Imagine this: You are made the captain a few months before travelling for the World Cup, your country has won just one match in the last two editions of the tournament combined, your teammates are so certain about crashing out early that they book tickets for vacations. And you are 24. #KapilDev #83Film #WhenHistoryWasMade
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1983 Cricket World Cup group stage match.
India Vs minnows Zimbabwe at the Nevill Ground at Royal Tunbridge Wells in the English county of Kent.
When a 24-year-old Kapil Dev walked onto the pitch, India was already four wickets down at a measly nine runs.
It wasn’t quite a last chance saloon for the Indian team, but on 8 June 1983, Dev played, arguably, the most important innings in Indian cricket history marking a turning point.
“As a player and as a commentator, [I have] never seen a better innings (than Kapil’s 175),” said Sunil Gavaskar. It was a true captain’s innings, which funnily enough, wasn’t televised because cameras were at the match between West Indies and Australia. There was also no radio commentary of the match because employees at the BBC were on strike.
Yes, some may argue that it was just Zimbabwe, but they had already beaten the mighty Australians and weren’t to be underestimated. Just ask Sunil Gavaskar, Kris Srikkanth, Mohinder Amarnath and Sandeep Patil, who lost their wickets in quick succession to seamers Peter Rawson and Kevin Curran before the scoreboard even struck 10.
Rawson would, eight runs later, snap up Yashpal Sharma’s wicket, leaving India reeling at 17/5.
“When India lost their fifth wicket at Tunbridge Wells on Saturday morning with the score at 17, the day’s main issue appeared to concern the fate of the picnic lunches,” wrote David Lacey in The Guardian. “Was it worth fetching them from the car park or might it be better to enjoy them at leisure a little later, on the North Downs perhaps or by the sea?”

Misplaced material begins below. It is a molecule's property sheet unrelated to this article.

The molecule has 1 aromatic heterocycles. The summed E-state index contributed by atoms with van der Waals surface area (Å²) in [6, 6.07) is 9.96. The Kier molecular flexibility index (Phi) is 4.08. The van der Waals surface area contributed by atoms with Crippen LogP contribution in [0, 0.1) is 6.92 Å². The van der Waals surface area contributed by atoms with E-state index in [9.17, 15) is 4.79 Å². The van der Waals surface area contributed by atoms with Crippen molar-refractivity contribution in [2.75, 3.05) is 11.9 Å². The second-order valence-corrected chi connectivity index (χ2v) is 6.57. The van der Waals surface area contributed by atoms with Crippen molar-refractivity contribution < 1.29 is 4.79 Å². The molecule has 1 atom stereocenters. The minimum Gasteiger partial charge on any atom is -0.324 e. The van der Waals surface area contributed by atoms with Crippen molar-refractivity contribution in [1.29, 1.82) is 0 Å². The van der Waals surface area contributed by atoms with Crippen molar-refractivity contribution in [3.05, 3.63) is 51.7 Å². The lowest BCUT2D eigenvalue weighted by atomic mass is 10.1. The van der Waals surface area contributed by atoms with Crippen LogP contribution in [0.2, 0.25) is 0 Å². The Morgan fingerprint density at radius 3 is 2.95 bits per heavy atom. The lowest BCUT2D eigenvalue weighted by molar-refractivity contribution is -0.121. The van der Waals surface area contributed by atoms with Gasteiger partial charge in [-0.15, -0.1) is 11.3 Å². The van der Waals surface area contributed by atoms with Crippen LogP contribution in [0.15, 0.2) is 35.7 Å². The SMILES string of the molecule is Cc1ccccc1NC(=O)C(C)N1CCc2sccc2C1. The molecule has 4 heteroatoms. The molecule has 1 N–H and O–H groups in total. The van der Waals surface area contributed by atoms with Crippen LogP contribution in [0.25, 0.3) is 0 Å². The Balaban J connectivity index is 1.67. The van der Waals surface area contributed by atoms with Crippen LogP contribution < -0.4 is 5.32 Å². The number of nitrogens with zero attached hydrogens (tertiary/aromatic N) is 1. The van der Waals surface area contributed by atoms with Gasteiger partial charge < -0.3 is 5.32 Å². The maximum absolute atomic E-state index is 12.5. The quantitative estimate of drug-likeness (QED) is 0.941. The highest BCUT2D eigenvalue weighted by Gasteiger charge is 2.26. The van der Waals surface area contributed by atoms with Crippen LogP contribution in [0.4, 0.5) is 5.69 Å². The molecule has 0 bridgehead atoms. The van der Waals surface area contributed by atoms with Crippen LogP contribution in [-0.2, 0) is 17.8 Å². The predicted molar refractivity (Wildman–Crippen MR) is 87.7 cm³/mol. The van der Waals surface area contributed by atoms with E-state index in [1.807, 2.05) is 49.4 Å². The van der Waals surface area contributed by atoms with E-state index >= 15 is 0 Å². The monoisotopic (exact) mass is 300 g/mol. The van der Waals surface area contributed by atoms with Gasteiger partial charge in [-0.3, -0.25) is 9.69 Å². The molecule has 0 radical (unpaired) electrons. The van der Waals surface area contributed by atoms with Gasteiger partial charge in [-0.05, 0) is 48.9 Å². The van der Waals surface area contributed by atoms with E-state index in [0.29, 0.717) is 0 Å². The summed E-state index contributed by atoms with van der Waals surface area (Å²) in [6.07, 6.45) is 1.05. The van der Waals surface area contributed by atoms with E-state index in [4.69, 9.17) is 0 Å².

Dev and Roger Binny began the rebuilding process with a steady 60-run partnership between, before the latter and Ravi Shastri lost their wickets in quick succession, leaving India at 78/7.
Through all this chaos, Dev never lost his head, slowly accumulating his runs. He reached his 50 in the 26th over, but went into high gear to smash the next 50 runs in just 10 overs.
Through this journey, he was ably assisted by Madan Lal, but it was the 126-run partnership with Syed Kirmani which saw the crowd running for cover under the barrage of Dev’s sixes.
Of the 126 runs, Kirmani scored 24 runs and remained not-out. Kapil Dev, meanwhile, scored 175 of the teams 266 runs, which, among a whole host of fantastic strokes, also saw the famous ‘Natraj’ shot captured by Bollywood actor Ranveer Singh who plays the champion cricketer in his upcoming film ’83, based on India’s historic 1983 Cricket World Cup triumph.
The last 75 runs came off 38 balls, a T20-like innings more than two decades before the format had even come into existence. However, it was another shot which captured the eyes of journalists on the day.
“Of his six sixes, the best was the lofted drive that dispatched a ball from Curran to the top of the tall stand at long on,” wrote Lacey.
Despite Dev’s historic innings, the game wasn’t a foregone conclusion with Curran’s fine 73 taking Zimbabwe close. However, they eventually lost by 31 runs. Without Dev’s innings, India would have definitely lost the match. The ‘175 not out’ by Dev gave the Indian team the belief that they could overcome any adversity.
They followed up the Zimbabwe win with a crushing 118-run win against Australia, followed by a semi final victory over hosts England.
They shocked the mighty West Indies by 43 runs in the final to win the 1983 World Cup. This triumph changed the face of Indian cricket.
It was a victory that inspired millions and gave birth to subsequent generations of Indian superstars who would embed the game into the national psyche. It was quite literally the spark that lit the fuse.
Prime Minister Indira Gandhi congratulated Dev and his men for the World Cup win with, “My slogan is ‘India can do it’. Thank you for living up to it.”
This World Cup triumph which brought nearly every Indian together, nearly never happened.
“No one could foresee then [when India were 17/5] that a week later India would be winning the whole tournament; indeed, qualification for the semi-final was in grave doubt,” reported Wisden.
But not on Kapil Dev’s watch!
(Edited by Saiqua Sultan)